New sales numbers reveal Australia, which can no longer make its own cars, is falling out of step with the rest of the world.
New sales numbers reveal Australia, which can no longer make its own cars, is falling out of step with the rest of the world.

Electric cars going nowhere fast

On the question of whether Australia is falling behind on electric cars? The latest numbers suggest the answer is yes, no doubt about it.

Across the entire Australian car market the growth in electric cars sold last year was hopeless - it would not even fill a large car yard on your nearest highway.

The total increase in electric cars sold came to 182 - which means we now have electric cars at 0.7 per cent of total car sales.

To put the numbers in perspective, in the UK - where they have both a Conservative government and they also drive on the right hand side of the road - the equivalent share for electric cars is 10 per cent, which more than doubled from last year.

It is hardly a surprise in this context to hear the CEO of Nissan Australia, Stephen Lester, blast the government for its lack of incentive, guidance or even a framework for the future of the industry.

You might argue Nissan is talking up its own book. The Japanese automaker makes the popular Leaf model. But surely this is the point: The world's largest car companies such as Nissan all have plans to step up competition in this industry of the future which is currently dominated by Tesla.

In fact on the same day the new numbers was published, Volvo announced it would become an all electric car company by 2030. The announcements follows similar statements from the likes of Ford and General Motors that they will phase out petrol cars in a similar time frame. By the way, Volvo is owned these days by Geely of China.

There have been two ongoing arguments locally against electric cars: First, that they do not pay their fair share of tax because of the fuel excise duty being aimed at petrol cars. That is about to change. The states are rushing headlong to tax electric cars with plans at various stages of development in New South Wales, Victoria and South Australia.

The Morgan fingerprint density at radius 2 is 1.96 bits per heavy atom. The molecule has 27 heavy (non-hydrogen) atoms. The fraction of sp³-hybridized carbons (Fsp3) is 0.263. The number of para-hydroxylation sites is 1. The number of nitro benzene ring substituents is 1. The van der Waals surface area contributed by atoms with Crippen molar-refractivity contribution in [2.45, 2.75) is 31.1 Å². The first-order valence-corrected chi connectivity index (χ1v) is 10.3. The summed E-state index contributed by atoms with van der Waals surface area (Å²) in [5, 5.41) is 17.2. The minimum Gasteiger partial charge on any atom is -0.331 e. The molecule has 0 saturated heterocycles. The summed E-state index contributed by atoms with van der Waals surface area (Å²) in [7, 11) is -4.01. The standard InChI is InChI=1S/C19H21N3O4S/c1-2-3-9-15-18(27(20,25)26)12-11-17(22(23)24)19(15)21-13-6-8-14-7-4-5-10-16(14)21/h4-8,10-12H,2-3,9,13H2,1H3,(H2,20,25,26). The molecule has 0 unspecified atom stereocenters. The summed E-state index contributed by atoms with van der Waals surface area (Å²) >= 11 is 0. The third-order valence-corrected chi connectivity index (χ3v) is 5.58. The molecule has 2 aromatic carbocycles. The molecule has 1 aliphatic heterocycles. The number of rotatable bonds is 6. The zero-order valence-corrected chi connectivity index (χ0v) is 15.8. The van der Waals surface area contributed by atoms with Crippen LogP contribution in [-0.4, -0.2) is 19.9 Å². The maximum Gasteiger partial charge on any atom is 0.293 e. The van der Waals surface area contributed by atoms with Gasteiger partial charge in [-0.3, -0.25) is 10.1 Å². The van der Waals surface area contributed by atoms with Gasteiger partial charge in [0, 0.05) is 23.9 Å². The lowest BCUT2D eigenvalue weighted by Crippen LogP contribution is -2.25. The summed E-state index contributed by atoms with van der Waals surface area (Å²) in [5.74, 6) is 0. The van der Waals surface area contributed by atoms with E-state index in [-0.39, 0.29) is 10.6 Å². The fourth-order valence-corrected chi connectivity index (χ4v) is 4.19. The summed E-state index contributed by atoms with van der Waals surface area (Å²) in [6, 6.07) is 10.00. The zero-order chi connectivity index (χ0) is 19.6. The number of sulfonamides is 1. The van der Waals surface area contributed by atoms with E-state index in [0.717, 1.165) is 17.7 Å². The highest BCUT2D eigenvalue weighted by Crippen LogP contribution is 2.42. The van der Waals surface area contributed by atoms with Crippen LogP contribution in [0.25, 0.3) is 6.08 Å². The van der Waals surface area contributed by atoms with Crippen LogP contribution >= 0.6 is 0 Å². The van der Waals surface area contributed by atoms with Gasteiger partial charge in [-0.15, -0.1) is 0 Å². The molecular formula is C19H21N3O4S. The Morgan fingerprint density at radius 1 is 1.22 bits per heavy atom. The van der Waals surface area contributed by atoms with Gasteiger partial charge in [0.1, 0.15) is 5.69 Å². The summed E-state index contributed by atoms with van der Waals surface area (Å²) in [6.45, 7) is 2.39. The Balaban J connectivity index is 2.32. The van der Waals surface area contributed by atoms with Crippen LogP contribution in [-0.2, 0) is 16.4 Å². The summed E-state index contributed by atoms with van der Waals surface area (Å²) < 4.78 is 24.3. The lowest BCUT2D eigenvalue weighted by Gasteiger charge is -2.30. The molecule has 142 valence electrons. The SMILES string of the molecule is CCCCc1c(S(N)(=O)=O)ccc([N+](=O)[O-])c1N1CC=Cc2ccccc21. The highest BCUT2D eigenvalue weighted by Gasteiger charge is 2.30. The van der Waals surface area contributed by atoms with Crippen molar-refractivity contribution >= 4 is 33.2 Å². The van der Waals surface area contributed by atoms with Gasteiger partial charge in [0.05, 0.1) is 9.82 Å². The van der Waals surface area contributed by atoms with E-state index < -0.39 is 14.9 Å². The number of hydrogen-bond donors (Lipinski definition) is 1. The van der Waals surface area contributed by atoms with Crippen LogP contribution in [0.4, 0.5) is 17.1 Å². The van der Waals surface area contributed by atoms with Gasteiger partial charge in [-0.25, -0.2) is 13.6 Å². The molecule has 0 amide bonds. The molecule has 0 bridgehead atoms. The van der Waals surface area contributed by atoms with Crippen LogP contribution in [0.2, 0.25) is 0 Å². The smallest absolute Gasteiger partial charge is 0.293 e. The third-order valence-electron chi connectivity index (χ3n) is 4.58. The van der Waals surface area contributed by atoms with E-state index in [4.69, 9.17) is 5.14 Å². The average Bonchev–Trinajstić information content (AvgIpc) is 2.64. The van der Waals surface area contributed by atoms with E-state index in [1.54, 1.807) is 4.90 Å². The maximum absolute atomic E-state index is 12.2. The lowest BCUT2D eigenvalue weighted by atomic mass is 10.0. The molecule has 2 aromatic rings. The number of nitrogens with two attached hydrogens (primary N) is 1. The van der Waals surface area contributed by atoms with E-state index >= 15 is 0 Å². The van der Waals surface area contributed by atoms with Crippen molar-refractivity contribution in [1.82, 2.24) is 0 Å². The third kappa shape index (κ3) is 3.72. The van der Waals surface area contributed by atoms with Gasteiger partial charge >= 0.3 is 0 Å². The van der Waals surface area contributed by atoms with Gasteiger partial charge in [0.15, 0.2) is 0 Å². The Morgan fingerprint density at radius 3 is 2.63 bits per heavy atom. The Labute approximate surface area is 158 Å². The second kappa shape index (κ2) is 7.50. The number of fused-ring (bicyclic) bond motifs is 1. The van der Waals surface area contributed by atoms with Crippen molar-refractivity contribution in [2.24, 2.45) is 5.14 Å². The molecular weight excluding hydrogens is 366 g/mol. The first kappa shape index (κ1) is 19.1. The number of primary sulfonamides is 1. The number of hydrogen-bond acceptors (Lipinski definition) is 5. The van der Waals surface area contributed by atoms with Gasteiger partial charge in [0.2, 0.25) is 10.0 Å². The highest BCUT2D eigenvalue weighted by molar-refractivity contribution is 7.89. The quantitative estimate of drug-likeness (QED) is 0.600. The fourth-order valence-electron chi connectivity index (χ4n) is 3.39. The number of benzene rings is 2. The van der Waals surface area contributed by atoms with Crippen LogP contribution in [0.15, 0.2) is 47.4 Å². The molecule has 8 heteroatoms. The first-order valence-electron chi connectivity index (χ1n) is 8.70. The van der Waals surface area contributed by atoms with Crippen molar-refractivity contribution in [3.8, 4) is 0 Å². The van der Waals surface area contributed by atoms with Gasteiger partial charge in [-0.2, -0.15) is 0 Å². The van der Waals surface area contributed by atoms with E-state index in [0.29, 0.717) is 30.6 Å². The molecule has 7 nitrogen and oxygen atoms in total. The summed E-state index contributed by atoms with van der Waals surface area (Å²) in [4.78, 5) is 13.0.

Second, there is an argument that coal is still in the electricity grid, and so we are kidding ourselves driving electric cars in these conditions. But the national grid becomes cleaner each passing year so the argument weakens annually.

As we debate these finer points, the rest of the world moves ahead and Australians vote with their wallets by actively investing in electric cars, even if we don't actually drive them.

Tesla is the most commonly held overseas stock in our market, while the interest in lithium miners such as the Rinehart family-linked Vulcan Energy Resources group is growing dramatically.

Of course the EV sector is highly speculative just now, but the underlying reality is that the auto industry is moving in this direction over the next decade.

In many ways it is very similar to the dot.com era, where there was intense speculation on the promise of "the internet". Two decades later some of the greatest local stocks - Seek, REA (controlled by News Corp) and Carsales - emerged from that pioneering period.

Just now electric cars remain trophy items in our market but that is largely because only highly priced luxury cars have sufficient profit margins to make these imports feasible.

Where are the cheaper runrounds that are catching on in the UK? Or the everyday electric cars that underpin the 50 per cent figure of new car sales in Scandinavia?

"The car manufacturers are holding back from this market, that's why we don't have the range - we have perhaps four cars in this class to choose from while there are 35 different models to choose from in a market such as the UK," says Behyad Jafari of the Electric Vehicle Council;

He's got a point - every G7 nation is now kickstarting its electric car sector. Boris Johnson's government offers a £3500 subsidy per car to encourage the sector. At best we are ignoring it

Originally published as Electric cars going nowhere fast


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